-A typical lesson for us (after their books are read) includes reading the lesson, reviewing memory work, reading the poem, reading the Aesop’s Fable, doing the exercises, and copying the copywork. Some days also include dictation. Kathy Jo did create a workbook if you want a printable resource for the copywork and exercises. I just have the kids use notebooks, but I have debated getting the workbooks, especially since Caspian is starting sentence diagramming.


What materials are needed?

-The books (or eBooks) for English Lessons Through Literature can be purchased either through Amazon or Lulu.

-All of the literature that goes with this curriculum are in the public domain, so no purchasing is necessary! I do try to get audio books from the library for Aurora if I can since she seems to read best following along with a book while she listens to it.

-You will either need a notebook, or you will need to purchase the workbook to go along with the level you are using.

-If you choose the eBook, you will either need something like an iPad to read it from, or a printer to print it all out if you prefer.


**If you want to “try it before you buy it”click this link to get a sample of the first 2 weeks of levels 1,2, and 3. (Levels 4 and 5 are currently under construction)**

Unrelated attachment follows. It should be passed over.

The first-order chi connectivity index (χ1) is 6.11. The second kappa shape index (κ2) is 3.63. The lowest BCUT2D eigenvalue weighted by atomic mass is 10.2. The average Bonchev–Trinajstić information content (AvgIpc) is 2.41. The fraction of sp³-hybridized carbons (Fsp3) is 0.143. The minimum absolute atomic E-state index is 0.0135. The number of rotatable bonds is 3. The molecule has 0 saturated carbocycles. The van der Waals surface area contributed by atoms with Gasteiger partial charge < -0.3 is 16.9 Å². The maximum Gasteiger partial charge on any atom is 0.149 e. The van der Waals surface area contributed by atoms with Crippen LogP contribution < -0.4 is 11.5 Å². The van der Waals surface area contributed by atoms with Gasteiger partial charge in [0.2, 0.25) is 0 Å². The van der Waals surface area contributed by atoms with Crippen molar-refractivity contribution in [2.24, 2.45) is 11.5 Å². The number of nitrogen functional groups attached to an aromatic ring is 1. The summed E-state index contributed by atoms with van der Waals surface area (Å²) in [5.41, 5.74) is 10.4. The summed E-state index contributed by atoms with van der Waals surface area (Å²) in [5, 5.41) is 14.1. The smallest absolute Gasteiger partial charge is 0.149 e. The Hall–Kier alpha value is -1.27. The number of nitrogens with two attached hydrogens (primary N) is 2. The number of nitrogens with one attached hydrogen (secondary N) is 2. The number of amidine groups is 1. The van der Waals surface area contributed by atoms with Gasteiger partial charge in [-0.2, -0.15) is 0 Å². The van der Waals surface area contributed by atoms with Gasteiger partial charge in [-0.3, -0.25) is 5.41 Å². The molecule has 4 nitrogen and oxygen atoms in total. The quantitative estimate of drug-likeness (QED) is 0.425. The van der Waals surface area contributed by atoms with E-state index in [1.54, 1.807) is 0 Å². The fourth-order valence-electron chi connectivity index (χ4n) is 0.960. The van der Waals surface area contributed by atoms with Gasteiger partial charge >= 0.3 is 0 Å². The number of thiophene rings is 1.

Other products you may want to consider.

-Kathy Jo has several other language arts materials to use with your children. Currently, we are using Handwriting Lessons through Literature. It does a great job of introducing cursive through phonograms in a similar way to Writing Road to Reading.


-Next year I plan to start Moose on her reading/spelling program called Reading Lessons through Literature. Again, this is an approach to spelling similar programs like Writing Road to Reading, Logic of English, and All About Spelling. I haven’t purchased it yet, but I am sure it is just as wonderful as Language Lessons through Literature.

-We recently started using her free literature program called Pathways: Language Lessons through Literature. It is a pre-K/ Kindergarten program that does a fantastic job introducing some of the best literature to your young children (and provides a great opportunity for some cuddling!).


If you decide you want to give this curriculum a try (or maybe you already use it and love it!) there is a great Yahoo group for answering any questions you may have.

Do you have a favorite curriculum for language arts?

*You can check out my “review” of Reading Lessons through Literature here!*


7 thoughts on “Spotlight on a New Favorite: English Lessons through Literature

  1. I love this! I am definitely going to be looking into it. I like that you can view it on the ipad as well. Do you have any recommendations on teaching youngsters to read? I have a 7 year old in first grade (homeschooling of course) and I am having SUCH a hard time getting him to read! I sit and read books with him but he drifts off into the pictures. It is like he completely ignores the words! I do not want for him to fall behind with his reading but he has already began to! Any words of advice?

  2. Thank you for this post. I just stumbled upon Language Lessons through Literature today and I’m so intrigued. I can’t get the link to work for this. Can you please advise me?
    **If you want to “try it before you buy it” click this link to get a sample of the first 2 weeks of levels 1,2, and 3. (Levels 4 and 5 are currently under construction)**